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Pricing, empathy, emotions and the customer journey


Pricing is sometimes seen as an analytical discipline, concerned with numbers and optimization. A place where squishy concepts like empathy and emotion have little place to play. Economics is sometimes known as the dismal science, and pricing is sometimes seen as a little subset of economics. It is not.


In Vancouver? Join us Thursday, January 17th for the first meeting of the Value, Innovation and Pricing Vancouver Meetup. The theme will be Value and Pricing Along the Customer Journey.

A compelling pricing strategy weaves in the emotions of the buyer and the seller. At Ibbaka we do this by using both economic and emotional value drivers in market segmentation and pricing design. Buyers have a strong emotional response to price and pricing fairness and will reject pricing (or pricing changes) perceived to be unfair.

I was reminded of this over the holidays while reading The Undoing Project by Michael Lewis. This book is a good complement to the Daniel Khaneman classic Thinking Fast and Slow. It tells the personal story of Nobel prize winners Amos Tversky and Daniel Khaneman and their intellectual love affair as they undid the assumptions of utility theory and replaced it with prospect theory. This work dates back to the early 70s and over the past few years it has been washing through the pricing community as behavioural pricing (see this blog post by Frank Kroeze from Simon Kucher as an example).

Behavioural pricing talks a lot about things like framing effects, risk aversion and isolation effects. Each of these play an important role in pricing (see below), but when you boil it down, prospect theory and behavioural pricing are about the emotional inputs into human decision making. When deciding if a price is fair, all of the aspects of prospect theory are in play.

Prospect Theory

Framing (reference point): Framing is one of the most important effects in pricing. In standard techniques like Economic Value Estimation (EVE) it shows up as the Next Best Competitive Alternative. On pricing pages it can be seen in how each tier shapes perception of the relative price and value of the ones to either side. To control the pricing conversation you need to control the framing.

Risk Aversion: Most people will pay more to avoid a loss than they will to win a gain. This is indicated by the shape of the above curve, where the value of gains flattens off quickly. For pricing this means that how value is communicated will have a gig effect on price acceptance. There is a risk discount built into B2B subscriptions. Finding ways to reduce that discount can lead to better pricing outcomes.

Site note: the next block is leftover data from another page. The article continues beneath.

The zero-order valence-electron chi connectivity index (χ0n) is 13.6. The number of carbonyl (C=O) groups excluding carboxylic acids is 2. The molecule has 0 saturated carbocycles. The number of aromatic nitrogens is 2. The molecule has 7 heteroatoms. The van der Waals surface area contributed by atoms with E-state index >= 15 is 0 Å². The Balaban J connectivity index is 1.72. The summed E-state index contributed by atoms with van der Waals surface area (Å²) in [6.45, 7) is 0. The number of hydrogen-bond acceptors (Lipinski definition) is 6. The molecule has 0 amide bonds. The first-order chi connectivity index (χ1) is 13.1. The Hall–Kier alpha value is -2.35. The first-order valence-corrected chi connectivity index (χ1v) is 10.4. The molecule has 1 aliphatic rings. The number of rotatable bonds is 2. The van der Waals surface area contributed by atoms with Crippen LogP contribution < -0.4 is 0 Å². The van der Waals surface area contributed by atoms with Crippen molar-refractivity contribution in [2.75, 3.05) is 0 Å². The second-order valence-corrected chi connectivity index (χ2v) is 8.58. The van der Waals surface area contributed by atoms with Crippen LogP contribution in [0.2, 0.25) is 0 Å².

Isolation Effects: People are risk averse when it comes to gains (we prefer a sure thing) but will gamble to avoid a loss. Accepting a price is basically a gamble that you will get more value than you will pay in price. One can persuade people to take this gamble and pay a higher price by positioning the purchase as a way to avoid a loss. This is basically how insurance is priced. The same approach is being taken in forward pricing of professional services.

Prospect theory gives an economic grounding to emotional effects in B2B pricing. In the design world, empathy is widely seen as being central to design thinking. At some level, empathy is sensitivity to another person’s emotions. One will struggle to design a compelling solution (even a pricing solution) without empathy with the buyer. What does ‘empathy’ mean in the context of pricing? This question is worth deeper exploration, but it certainly includes the following:

Respecting the customer’s buying process

Communicating how and when value will be delivered (and reinforcing this communication across the customer journey)

Aligning value delivered to your customer (V2C) with how to claim back part of that value through price

Understanding how your solution will impact your customer’s financials

It takes a lot of work to really empathize with a corporate buying unit, and the whole process of buying, rolling out and adopting a commercial solution. Tools are needed to help us with this. Customer journey maps are a good way to organize the information that shapes the emotional response of buyers and users as they move through the buying process and adopt a new application. One should go beyond this of course, a good customer journey map follows the customer all the way to the end, when they leave your solution.

At Ibbaka we layer price and value onto the customer journey map. We want to capture the emotional and the economic aspects of value and how these evolve across the customer journey. This gives us insight into whether they buyer will experience the price as ‘fair’ and will help to make sure that Value to the Customer (V2C) is larger than the Customer Lifetime Value (LTV). These are two of the keys to sustainable pricing.

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